Too hot: Sidney Schools sends students home early


By Melanie Speicher - mspeicher@aimmedianetwork.com



Wilson Health offers heat safety tips

“Keeping cool when the temperatures are high isn’t just about comfort. Dangerously high temperatures can result in heat-related illnesses ranging from heat cramps to heat exhaustion and heat stroke,” says Dr. Frederick Simpson, chief medical officer, Wilson Health. “When Holy Angels School reached out to us for some medical tips on how to keep their students safe during these hot and humid days, we welcomed the opportunity to provide some helpful tips for not only our students but the entire community as well.”

• Wear loose-fitting clothing, preferably of a light color.

• Cotton clothing will keep you cooler than many synthetics.

• Fill a spray bottle with water and keep it in the refrigerator for a quick refreshing spray to your face after being outdoors.

• Fans can help circulate air and make you feel cooler even in an air-conditioned house.

• Keep plastic bottles of water in the freezer; grab one when you’re ready to go outside. As the ice melts, you’ll have a supply of cold water with you.

• Take frequent baths or showers with cool or tepid water.

• Combat dehydration by drinking plenty of water along with sports drinks or other sources of electrolytes.

• If you’re wearing a cap or hat, remove it and pour a bit of ice cold water into the hat, then quickly invert it and place on your head.

• Avoid caffeine as this will promote dehydration.

• Instead of hot foods, try lighter summer meals including frequent small meals or snacks containing cold fruit or low fat dairy products.

• Alter your pattern of outdoor exercise to take advantage of cooler times (early morning or late evening). If you can’t change the time of your workout, scale it down by doing fewer minutes, walking instead or running, or decreasing your level of exertion.

• Finally, use common sense. If the heat is intolerable, stay indoors when you can and avoid activities in direct sunlight or on hot asphalt surfaces. Pay special attention to the elderly, infants, and anyone with a chronic illness, as they may dehydrate easily and be more susceptible to heat-related illnesses. Don’t forget that pets also need protection from dehydration and heat-related illnesses too.

SIDNEY — The Sidney City Schools’s dismissal bell rang early for the district’s students Monday and Tuesday afternoons.

“The Sidney City Schools released two hours early today (Monday) due to the extreme heat in the classrooms,” said Eric Finke, director of operations and technology. “When the temperatures reach into the 90’s and the heat index levels are also high, the learning environments in the non-air conditioned buildings are compromised.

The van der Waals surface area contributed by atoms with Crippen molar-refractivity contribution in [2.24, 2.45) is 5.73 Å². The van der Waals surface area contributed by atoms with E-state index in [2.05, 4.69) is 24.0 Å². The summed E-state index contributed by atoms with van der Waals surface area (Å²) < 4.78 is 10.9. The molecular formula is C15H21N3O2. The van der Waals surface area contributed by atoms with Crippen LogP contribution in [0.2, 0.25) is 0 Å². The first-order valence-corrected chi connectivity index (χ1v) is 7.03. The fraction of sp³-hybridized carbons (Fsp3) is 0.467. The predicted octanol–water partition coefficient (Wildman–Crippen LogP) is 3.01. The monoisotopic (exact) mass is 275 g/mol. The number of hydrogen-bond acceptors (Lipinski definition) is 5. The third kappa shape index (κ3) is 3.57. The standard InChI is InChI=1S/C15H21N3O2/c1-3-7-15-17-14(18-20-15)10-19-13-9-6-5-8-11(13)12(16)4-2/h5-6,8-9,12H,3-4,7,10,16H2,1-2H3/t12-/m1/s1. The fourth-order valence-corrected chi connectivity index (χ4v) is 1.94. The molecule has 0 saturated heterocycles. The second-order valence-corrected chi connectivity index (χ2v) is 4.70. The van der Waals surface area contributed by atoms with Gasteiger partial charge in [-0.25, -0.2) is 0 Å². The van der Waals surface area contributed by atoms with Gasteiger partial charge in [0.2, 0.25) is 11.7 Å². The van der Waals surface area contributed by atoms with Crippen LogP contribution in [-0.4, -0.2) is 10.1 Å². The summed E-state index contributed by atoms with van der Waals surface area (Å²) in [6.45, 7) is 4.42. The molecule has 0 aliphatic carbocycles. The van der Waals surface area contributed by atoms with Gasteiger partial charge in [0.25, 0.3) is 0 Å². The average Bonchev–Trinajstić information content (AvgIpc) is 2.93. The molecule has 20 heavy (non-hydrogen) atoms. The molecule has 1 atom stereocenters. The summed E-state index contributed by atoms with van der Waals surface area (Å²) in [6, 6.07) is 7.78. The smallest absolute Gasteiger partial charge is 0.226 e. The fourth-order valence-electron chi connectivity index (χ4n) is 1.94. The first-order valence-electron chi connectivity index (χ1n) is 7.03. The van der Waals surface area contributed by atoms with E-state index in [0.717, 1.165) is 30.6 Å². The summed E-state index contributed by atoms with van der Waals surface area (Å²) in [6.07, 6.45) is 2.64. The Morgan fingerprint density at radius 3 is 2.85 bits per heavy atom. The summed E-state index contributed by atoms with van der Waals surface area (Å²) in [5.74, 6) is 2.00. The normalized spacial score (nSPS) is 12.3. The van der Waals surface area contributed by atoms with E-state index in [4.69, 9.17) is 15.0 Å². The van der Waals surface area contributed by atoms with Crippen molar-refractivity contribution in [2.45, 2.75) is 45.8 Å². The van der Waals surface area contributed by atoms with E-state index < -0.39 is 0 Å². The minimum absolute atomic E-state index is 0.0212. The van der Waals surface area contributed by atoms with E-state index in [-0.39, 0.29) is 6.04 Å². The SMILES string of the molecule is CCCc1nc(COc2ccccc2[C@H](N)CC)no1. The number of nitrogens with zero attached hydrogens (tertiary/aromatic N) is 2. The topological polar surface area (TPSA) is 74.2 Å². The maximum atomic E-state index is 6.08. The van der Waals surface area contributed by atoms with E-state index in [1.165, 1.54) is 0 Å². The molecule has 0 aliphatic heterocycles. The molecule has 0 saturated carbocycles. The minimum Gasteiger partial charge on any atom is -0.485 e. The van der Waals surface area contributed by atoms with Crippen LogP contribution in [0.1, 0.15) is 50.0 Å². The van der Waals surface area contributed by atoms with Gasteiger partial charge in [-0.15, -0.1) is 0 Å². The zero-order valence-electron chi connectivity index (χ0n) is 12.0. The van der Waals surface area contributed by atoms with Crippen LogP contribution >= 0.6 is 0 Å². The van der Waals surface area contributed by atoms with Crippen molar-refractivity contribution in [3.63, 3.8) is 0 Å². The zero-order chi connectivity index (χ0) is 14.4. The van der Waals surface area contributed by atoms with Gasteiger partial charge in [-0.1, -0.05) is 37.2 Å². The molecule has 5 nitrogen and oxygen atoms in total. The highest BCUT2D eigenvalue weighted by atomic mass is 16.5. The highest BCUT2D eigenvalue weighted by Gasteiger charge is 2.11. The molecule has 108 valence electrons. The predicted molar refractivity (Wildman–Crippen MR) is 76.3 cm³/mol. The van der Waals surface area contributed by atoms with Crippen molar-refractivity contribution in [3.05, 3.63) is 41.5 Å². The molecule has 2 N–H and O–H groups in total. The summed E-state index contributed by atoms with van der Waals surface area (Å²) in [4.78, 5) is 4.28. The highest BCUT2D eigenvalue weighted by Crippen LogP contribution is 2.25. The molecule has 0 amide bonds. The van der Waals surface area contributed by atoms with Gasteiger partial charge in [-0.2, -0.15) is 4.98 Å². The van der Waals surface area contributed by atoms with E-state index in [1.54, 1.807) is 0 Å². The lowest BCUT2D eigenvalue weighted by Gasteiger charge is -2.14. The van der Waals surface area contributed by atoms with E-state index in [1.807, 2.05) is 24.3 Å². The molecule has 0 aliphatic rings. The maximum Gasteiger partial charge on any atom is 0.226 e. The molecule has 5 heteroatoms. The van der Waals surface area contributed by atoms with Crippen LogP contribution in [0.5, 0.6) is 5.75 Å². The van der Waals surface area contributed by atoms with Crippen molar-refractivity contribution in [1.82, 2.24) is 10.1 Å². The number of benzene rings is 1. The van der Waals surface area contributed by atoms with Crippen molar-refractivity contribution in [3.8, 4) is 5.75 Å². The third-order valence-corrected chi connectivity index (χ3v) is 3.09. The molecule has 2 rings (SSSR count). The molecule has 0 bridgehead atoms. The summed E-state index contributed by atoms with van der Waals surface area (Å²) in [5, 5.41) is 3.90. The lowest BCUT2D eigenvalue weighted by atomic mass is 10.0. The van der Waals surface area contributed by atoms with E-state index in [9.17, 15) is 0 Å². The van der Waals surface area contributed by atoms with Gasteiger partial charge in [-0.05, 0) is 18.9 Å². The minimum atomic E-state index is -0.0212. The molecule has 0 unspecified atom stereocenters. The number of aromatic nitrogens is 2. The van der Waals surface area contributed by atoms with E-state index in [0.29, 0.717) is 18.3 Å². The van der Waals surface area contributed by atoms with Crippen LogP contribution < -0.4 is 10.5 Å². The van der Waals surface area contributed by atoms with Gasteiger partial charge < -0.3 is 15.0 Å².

“Safety for out students and staff is our utmost priority, and therefore the decision to release early was viewed as necessary,” said Finke.

Finke said he sent a School Messenger Broadcast to all parents Monday morning letting them know about the early release.

“We will do the same for tomorrow (Tuesday) since the temps are also going to be very high. The message will go out around 6 p.m.”

Both Sidney and Holy Angels School dismissed early on Tuesday.

Many of the school districts throughout the county have air conditioned buildings, which is a benefit to the students during the hot and humid days.

“Here at Lehman Catholic, our student’s safety and learning environment has always been and always will be one of our top priorities. We understand that our student’s learning environment plays a vital role in our student’s ability to consistently perform at high academic levels,” said Denise Stauffer, Lehman principal/CEO.

“We are blessed here at Lehman to be able keep our rooms at a comfortable temperature during these hot and humid days of summer with our HVAC system,” said Stauffer. “Keeping with our commitment to a safe and comfortable learning environment, our students are permitted and encouraged to bring water bottles to class with them. The water bottles may be refilled as often as our students wish throughout the day.

“Additionally, at the beginning of each school year we review safety and emergency protocol and procedures with our staff. As part of those procedures, the teacher is instructed to notify the office immediately if they notice any changes in their student’s appearance, behavior or attitude in the classroom, or immediately seek proper medical attention,” Stauffer said.

The two buildings in the Fort Loramie School District are also air conditioned, said Superintendent Dan Holland.

“We do not specifically have a guideline for hot/humid temperatures, but our students are allowed and encouraged to have water to hydrate during the day,” said Holland. “Both of our buildings are air conditioned which obviously helps with the comfort level on extremely warm days and allows us to keep a normal schedule without dismissing early.”

Steve Rose, Russia Local Schools superintendent, said the humid temperatures weren’t a factor in Monday’s school day as there is air conditioning throughout the building.

Aaron Moran, Versailles Exempted School District, said excessive heat issues are addressed on a case-by-case basis.

Botkins Local Schools K-12 building is also air conditioned.

“We allow our students to have plenty of water during the day. As far as early Release we have a new school with air conditioning, so for us that is not an issue at this time. Our recesses are a set limited amount of time which help with the heat,” said Principal Jeff McPheron.